The End of Affirmative Action
I had this discussion with a friend about affirmative action as we drove up to D.C. for spring break. Affirmative action is a pretty touchy subject, and rightly so. It lies close to our heart because it touches on a fundamental belief: fairness.
I believe that within our generation (yes, we child of the 80's, see picture), affirmative action will disappear. Does that mean racism or discrimination will disappear? Not necessarily. Everyone encounters some sort of discrimination throughout their life, but affirmative action is in place to address institutional discrimination, not personal discrimination.
Nowadays, even in the most conservative professions, institutional discrimination is waning. Take a look at the elite colleges - minority students are taking top leadership positions left and right. My alma mater, a top 20 university, has had a minority student as the Student Government Association president for the past 3 years, perhaps longer since I don't know who the president was before then. It hasn't even been the same minority - we've had a black male, Asian female, and Indian male. While most of the current leadership in the corporate or political world is overwhelmingly white male, as these people retire and take their prejudices with them, the leaders of our generation will rise to these roles, regardless of race.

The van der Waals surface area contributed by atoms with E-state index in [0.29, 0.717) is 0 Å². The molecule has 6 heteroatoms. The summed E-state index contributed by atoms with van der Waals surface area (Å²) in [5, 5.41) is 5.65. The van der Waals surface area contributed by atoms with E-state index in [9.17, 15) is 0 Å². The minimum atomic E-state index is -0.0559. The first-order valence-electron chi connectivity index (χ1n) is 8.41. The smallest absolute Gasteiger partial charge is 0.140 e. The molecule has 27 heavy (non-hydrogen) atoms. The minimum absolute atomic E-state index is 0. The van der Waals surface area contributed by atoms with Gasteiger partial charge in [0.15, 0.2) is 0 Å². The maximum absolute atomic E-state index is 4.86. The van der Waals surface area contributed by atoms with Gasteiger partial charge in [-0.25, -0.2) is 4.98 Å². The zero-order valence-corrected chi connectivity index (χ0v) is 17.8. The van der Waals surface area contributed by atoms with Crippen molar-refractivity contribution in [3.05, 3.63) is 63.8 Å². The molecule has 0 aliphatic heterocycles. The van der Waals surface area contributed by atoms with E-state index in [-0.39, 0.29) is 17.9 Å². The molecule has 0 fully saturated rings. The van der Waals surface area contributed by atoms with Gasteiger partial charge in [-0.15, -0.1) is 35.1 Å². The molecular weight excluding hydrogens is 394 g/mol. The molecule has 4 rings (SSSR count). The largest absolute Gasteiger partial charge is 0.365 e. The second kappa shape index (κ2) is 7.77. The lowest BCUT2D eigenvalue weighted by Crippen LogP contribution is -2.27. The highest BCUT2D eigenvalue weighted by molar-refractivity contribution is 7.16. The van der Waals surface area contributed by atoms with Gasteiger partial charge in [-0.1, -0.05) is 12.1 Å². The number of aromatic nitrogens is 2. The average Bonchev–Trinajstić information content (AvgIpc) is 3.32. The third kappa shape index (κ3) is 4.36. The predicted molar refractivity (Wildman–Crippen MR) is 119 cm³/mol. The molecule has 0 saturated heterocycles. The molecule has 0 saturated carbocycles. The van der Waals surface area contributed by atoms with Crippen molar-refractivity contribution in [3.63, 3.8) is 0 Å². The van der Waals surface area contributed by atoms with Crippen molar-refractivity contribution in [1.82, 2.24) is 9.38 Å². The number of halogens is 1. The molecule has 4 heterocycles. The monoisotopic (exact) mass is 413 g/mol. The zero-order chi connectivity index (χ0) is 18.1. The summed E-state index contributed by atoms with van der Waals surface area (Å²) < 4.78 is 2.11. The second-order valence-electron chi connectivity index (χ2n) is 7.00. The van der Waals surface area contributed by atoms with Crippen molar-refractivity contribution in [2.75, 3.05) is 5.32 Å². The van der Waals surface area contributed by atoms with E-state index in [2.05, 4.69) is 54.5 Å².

Another reason why affirmative action will disappear: discrimination is very unpopular and un-PC. In fact, most people will go out of their way to not seem prejudiced. I currently attend a school in the South, and a good proportion of the students are fairly conservative. But nowadays, conservative does not necessarily mean racist or narrow-minded. We had an election for a class officer at the beginning of the year, and a black student won, even though less than 10% of our class is black. Just look at the current leaders in campaign fundraising. Who would've thought this would ever happen a generation ago?
Ok, so how does this all tie into personal finance? Affirmative action is holding back minorities much like wealthy parents who give their adult children financial outpatient care. Financial outpatient care is when parents provide financial assistance to their adult children. In The Millionaire Next Door, they discuss this situation and prove how financial outpatient care is a roadblock to the financial independence of their children because the children never learn fiscal responsibility. In much the same way, affirmative action only creates a nagging doubt in the back of a person's head about why he or she got a position, which creates a roadblock to realizing unquestionable self-confidence.
The great leaders of the civil rights era must realize that we are in a different era and affirmative action is slowly losing its purpose. No longer are we judged by the color of our skin but by the way we dress, the way we talk, and the way we carry ourselves. As the Bee Gees once said - you can tell by the way I use my walk, I'm a woman's man.
Let the debate begin. Any non-derogatory comments are welcome.